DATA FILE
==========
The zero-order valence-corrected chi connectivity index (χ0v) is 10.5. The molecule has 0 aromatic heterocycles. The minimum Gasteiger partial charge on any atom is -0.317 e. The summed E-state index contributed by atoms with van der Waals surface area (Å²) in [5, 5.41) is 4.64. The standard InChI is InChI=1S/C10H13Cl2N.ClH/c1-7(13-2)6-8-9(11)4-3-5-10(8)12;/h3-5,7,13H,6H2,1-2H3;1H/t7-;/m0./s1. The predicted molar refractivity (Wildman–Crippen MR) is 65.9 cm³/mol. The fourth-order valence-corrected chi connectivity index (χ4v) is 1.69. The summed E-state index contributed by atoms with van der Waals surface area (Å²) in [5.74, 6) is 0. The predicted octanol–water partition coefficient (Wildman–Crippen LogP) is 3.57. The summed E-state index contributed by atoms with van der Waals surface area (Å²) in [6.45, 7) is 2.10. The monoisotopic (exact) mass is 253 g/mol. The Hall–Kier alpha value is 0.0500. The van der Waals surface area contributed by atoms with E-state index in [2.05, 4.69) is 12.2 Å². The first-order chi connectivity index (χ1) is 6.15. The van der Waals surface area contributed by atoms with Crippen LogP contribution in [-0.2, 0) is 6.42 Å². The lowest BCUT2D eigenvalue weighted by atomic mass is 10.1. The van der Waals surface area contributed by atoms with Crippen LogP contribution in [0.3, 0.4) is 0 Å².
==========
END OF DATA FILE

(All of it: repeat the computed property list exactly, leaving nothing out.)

The zero-order valence-corrected chi connectivity index (χ0v) is 10.5. The molecule has 0 aromatic heterocycles. The minimum Gasteiger partial charge on any atom is -0.317 e. The summed E-state index contributed by atoms with van der Waals surface area (Å²) in [5, 5.41) is 4.64. The standard InChI is InChI=1S/C10H13Cl2N.ClH/c1-7(13-2)6-8-9(11)4-3-5-10(8)12;/h3-5,7,13H,6H2,1-2H3;1H/t7-;/m0./s1. The predicted molar refractivity (Wildman–Crippen MR) is 65.9 cm³/mol. The fourth-order valence-corrected chi connectivity index (χ4v) is 1.69. The summed E-state index contributed by atoms with van der Waals surface area (Å²) in [5.74, 6) is 0. The predicted octanol–water partition coefficient (Wildman–Crippen LogP) is 3.57. The summed E-state index contributed by atoms with van der Waals surface area (Å²) in [6.45, 7) is 2.10. The monoisotopic (exact) mass is 253 g/mol. The Hall–Kier alpha value is 0.0500. The van der Waals surface area contributed by atoms with E-state index in [2.05, 4.69) is 12.2 Å². The first-order chi connectivity index (χ1) is 6.15. The van der Waals surface area contributed by atoms with Crippen LogP contribution in [-0.2, 0) is 6.42 Å². The lowest BCUT2D eigenvalue weighted by atomic mass is 10.1. The van der Waals surface area contributed by atoms with Crippen LogP contribution in [0.3, 0.4) is 0 Å².